Sunday, September 16, 2012


Since the early days of silent pictures, Hollywood has always been a land that sees things in black & white. Too often it’s an industry that practices in extremism. If one zombie movie does well, why not make five more? If Jim Carrey can get 20 million for one movie, why can’t every superstar? If one studio’s making a movie about an asteroid, why shouldn’t the competition make one too and release it at the same time? It seems that there is seldom subtlety or nuance in the town’s approach to anything.

In the last weeks, there have been some utterly ridiculous examples of Hollywood extremism and they’re dominating the narrative coming out of Tinseltown. These stories continue to show how extreme Hollywood can be, and they also contribute to an awful film year thus far. One that is as baffling and disturbing a year as any I’ve encountered. Here’s my take on the extreme stories dominating the town right now:
Protestors in the street in Libya.

Did a movie really cause the current Middle East riots?

The unrest in that region of the world has been brewing for years. And the violence was planned, as we now know. But a portion of blame can easily be placed at the doorstep of the troubling new movie THE INNOCENCE OF MUSLIMS. Its overt anti-Muslim posturing has at the very least fanned the fire. And its narrative is a terrible embarrassment and insulting to the Muslim religion. Now, what’s the solution to avoiding such horrors in the future? Well, you can’t stop free speech. But the least Hollywood could do is to do a better job of checking out who you’re renting your sound stages and crews to. If they’d known the film being made would be such utterly tasteless propaganda, perhaps it would never have been enabled.
Bryan Cranston and Ben Affleck in the new thriller ARGO.

Why did Roger Ebert already predict ARGO would win the Best Picture Oscar?

The Oscar predicting business has become a lucrative cottage industry. And critics like Ebert and blogs like Awards Daily ( or In Contention ( are getting lots of revenue and attention for such early forecasts. Then there’s the Toronto International Film Festival that lately has become quite the predictor of Oscar gold. The audience and critical reactions to TIFF’s premieres of THE KING’S SPEECH and THE ARTIST in past years started their path to the top prize. Still, Oscar prognosticators like Ebert & company are going out on limbs with such soothsaying about ARGO before it’s even opened nationally or before they’ve seen everything else that remains to be released this year. Is that good journalism? Heck, I’m not sure that’s even journalism, merely opinion. And those who feel the need to rush to judgment strike me as more than a bit desperate.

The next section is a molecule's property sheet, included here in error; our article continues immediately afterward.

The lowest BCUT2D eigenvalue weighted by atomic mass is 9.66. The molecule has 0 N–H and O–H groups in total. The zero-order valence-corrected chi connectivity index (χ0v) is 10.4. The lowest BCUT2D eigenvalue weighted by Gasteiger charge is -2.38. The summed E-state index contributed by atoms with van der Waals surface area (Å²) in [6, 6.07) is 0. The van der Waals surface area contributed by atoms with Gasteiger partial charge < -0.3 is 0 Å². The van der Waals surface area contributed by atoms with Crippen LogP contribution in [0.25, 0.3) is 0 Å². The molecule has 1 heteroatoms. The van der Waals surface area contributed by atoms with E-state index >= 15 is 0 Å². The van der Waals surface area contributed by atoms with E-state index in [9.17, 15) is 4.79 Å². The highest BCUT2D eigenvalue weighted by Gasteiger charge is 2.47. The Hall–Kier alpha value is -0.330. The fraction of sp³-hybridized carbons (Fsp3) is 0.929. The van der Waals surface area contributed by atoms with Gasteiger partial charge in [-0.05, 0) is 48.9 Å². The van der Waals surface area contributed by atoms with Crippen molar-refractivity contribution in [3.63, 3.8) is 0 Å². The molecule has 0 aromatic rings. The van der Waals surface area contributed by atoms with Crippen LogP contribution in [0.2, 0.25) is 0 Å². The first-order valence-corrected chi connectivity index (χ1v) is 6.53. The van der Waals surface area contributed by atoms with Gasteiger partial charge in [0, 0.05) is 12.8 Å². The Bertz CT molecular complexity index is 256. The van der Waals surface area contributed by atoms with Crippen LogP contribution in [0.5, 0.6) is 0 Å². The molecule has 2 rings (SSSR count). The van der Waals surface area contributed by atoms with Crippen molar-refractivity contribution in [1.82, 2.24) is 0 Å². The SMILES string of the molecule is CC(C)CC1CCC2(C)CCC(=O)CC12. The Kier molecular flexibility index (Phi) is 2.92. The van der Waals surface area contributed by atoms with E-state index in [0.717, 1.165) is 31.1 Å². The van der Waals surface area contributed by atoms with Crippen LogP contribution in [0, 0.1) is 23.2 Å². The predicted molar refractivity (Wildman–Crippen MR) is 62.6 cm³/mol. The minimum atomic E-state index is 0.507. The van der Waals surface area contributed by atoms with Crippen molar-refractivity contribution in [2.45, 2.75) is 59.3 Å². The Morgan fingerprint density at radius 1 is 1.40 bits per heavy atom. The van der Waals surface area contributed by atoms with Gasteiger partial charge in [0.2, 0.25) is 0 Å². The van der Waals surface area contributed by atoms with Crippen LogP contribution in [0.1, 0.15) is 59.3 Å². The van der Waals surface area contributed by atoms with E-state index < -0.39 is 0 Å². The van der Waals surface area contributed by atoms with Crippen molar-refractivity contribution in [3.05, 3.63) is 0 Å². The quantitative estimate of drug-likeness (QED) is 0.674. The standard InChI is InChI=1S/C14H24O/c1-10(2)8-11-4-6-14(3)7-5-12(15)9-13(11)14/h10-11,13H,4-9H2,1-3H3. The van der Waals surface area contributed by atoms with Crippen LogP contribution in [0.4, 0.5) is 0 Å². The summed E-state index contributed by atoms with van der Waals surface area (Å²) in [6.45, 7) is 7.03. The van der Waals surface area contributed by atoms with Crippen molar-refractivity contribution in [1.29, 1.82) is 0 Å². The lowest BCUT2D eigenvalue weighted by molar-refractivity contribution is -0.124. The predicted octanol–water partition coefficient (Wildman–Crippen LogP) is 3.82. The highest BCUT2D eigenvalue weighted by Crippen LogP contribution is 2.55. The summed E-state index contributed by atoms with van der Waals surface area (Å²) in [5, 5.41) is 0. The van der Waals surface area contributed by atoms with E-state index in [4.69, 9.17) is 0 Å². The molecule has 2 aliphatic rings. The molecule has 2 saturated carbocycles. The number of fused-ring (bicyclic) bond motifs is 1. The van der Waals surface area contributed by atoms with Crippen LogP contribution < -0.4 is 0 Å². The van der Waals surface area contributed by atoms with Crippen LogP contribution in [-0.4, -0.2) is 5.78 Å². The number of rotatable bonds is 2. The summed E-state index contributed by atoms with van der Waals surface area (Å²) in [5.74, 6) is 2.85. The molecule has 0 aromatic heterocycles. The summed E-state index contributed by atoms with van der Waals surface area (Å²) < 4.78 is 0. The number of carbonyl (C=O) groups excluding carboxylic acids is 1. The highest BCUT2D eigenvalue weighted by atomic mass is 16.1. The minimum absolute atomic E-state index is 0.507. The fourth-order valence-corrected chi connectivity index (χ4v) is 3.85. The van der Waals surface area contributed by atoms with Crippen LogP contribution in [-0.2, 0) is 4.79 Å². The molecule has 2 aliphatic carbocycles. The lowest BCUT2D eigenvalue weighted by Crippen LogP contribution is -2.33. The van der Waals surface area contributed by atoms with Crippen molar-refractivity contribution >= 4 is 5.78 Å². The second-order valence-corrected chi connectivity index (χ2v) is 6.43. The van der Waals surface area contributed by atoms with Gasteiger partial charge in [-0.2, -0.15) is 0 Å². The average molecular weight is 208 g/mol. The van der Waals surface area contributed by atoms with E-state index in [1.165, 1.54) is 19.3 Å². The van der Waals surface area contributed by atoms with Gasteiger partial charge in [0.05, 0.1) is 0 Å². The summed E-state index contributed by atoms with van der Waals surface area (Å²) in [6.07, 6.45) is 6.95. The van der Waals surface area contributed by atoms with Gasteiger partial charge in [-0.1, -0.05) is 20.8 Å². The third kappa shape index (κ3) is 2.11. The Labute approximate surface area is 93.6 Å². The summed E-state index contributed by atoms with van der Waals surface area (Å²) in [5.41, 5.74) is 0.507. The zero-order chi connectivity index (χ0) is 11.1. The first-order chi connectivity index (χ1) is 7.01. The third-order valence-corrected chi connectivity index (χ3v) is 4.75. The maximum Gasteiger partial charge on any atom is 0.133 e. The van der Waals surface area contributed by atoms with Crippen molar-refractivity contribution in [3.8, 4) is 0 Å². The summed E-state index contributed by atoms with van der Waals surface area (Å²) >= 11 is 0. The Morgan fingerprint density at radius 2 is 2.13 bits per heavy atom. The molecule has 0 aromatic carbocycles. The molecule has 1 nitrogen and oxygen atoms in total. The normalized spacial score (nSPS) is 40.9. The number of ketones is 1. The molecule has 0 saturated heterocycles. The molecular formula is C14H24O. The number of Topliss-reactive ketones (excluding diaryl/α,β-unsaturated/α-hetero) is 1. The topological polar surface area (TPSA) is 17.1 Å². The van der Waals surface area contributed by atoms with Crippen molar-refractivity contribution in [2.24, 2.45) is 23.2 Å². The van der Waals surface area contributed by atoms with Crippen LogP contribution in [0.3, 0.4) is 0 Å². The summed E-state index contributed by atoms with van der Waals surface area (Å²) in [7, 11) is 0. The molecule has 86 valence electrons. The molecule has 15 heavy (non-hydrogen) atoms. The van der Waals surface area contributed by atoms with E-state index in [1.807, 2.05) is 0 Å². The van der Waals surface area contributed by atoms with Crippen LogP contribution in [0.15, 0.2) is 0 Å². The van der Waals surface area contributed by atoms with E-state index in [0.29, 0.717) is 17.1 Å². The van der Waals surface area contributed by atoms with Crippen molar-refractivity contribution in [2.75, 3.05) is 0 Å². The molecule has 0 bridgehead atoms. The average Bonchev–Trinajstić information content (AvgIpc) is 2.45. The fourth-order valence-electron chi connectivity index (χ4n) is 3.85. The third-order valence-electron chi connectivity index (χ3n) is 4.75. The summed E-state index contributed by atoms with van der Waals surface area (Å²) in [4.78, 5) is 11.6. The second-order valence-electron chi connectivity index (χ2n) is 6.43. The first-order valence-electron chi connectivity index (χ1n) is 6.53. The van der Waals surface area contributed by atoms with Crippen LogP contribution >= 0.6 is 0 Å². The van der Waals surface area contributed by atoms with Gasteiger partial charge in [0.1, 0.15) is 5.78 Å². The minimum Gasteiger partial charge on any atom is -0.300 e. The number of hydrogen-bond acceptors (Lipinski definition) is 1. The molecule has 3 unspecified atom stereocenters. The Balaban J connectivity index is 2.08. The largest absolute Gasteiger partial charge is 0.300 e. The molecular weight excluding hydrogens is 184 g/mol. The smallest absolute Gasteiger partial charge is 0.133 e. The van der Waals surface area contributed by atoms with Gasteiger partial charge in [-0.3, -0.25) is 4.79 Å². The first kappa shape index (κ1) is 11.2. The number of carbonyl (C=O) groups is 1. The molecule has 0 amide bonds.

Is Clint Eastwood nuts?

No. He’s just angry, frustrated, and driven by a lifelong Libertarian philosophy with GOP leanings around the edges. Still, he got a lot of his facts about Obama and the last four years completely wrong. And his stand-up routine with the empty chair was insulting to the office of the Presidency, the GOP and the political process. Those who should have their heads examined are the party idiots who thought it was a good idea to put ol’ Clint on without checking his speech. Especially an hour before Romney’s big one. They thought “Dirty Harry” was on their side and would make their day. Instead, his debacle has really damaged Romney’s chances and Eastwood remains unforgiven. (Assess the damage yourself on the clip here.)

 Why are movies so terrible this year?

Last night the Creative Emmy Awards were held and a number of shows like GAME OF THRONES, MAD MEN, DOWNTON ABBEY, BREAKING BAD, BOARDWALK EMPIRE and MAD MEN did very, very well. Those superior dramas are all up for Best Drama Series (What a category!) and they prove week in and week out that small screen fare trumps big screen fare these days. I don’t think there has been a big screen drama yet this year as good as any of them. None are as good as TV movies GAME CHANGE or SHERLOCK: A SCANDAL IN BELGRAVIA either. Now, upcoming movies like THE MASTER, ARGO and LINCOLN look very promising. But there should be 20 such films a year, rather than a mere handful.
Daniel Day-Lewis as our 16th POTUS in the soon to be released LINCOLN.
But hey, there’s a fifth RESIDENT EVIL movie that Hollywood put out this weekend that just had to be made! It’s about more zombies. As brain dead as some studio heads, no doubt. I realize that studios want to make money. It is called show business after all, not show art. But the TV series up for Emmy’s Best Drama are both art and business. They’re critically heralded and ratings winners. If you build it, they will come. The movie folks should take a page from the TV playbook and start making smarter, fresher, more involving entertainments for the big screen. Not every movie has to be about comic book heroes or paranormal activity. (Even the zombies on TV are better. Geez!)
Why does Kim Kardashian make utterly foolish statements?

And why are we paying attention to her? Her comparison this week equating her bad marriage to cancer proved how utterly self-absorbed she is. She's been bellyaching about that break-up forever and needs to get over it. And her constant presence on TV and the tabloids is a continuing insult to worthy stories in the entertainment industry. Especially when you consider that there are literally a thousand women in town just as beautiful and sexy, and eminently more talented. Kim's 15 minutes were up a long time ago. (And wasn't that about how long that sex tape of hers lasted anyway?)

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